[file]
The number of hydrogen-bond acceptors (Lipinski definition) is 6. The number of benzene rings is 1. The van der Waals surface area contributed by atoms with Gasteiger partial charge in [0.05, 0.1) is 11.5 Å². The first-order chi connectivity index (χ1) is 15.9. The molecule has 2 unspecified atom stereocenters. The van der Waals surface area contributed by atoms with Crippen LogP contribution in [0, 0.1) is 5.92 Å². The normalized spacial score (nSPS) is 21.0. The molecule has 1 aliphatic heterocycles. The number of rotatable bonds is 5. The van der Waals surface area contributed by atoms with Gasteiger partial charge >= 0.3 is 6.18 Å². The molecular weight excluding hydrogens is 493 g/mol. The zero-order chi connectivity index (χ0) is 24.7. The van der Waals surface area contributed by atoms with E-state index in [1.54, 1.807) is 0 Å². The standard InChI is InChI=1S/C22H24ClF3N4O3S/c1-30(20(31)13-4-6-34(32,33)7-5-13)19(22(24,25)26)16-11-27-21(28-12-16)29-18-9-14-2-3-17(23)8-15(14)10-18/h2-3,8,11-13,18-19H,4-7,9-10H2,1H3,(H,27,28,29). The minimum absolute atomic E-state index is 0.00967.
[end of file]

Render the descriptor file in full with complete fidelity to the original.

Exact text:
The number of hydrogen-bond acceptors (Lipinski definition) is 6. The number of benzene rings is 1. The van der Waals surface area contributed by atoms with Gasteiger partial charge in [0.05, 0.1) is 11.5 Å². The first-order chi connectivity index (χ1) is 15.9. The molecule has 2 unspecified atom stereocenters. The van der Waals surface area contributed by atoms with Crippen LogP contribution in [0, 0.1) is 5.92 Å². The normalized spacial score (nSPS) is 21.0. The molecule has 1 aliphatic heterocycles. The number of rotatable bonds is 5. The van der Waals surface area contributed by atoms with Gasteiger partial charge >= 0.3 is 6.18 Å². The molecular weight excluding hydrogens is 493 g/mol. The zero-order chi connectivity index (χ0) is 24.7. The van der Waals surface area contributed by atoms with E-state index in [1.54, 1.807) is 0 Å². The standard InChI is InChI=1S/C22H24ClF3N4O3S/c1-30(20(31)13-4-6-34(32,33)7-5-13)19(22(24,25)26)16-11-27-21(28-12-16)29-18-9-14-2-3-17(23)8-15(14)10-18/h2-3,8,11-13,18-19H,4-7,9-10H2,1H3,(H,27,28,29). The minimum absolute atomic E-state index is 0.00967.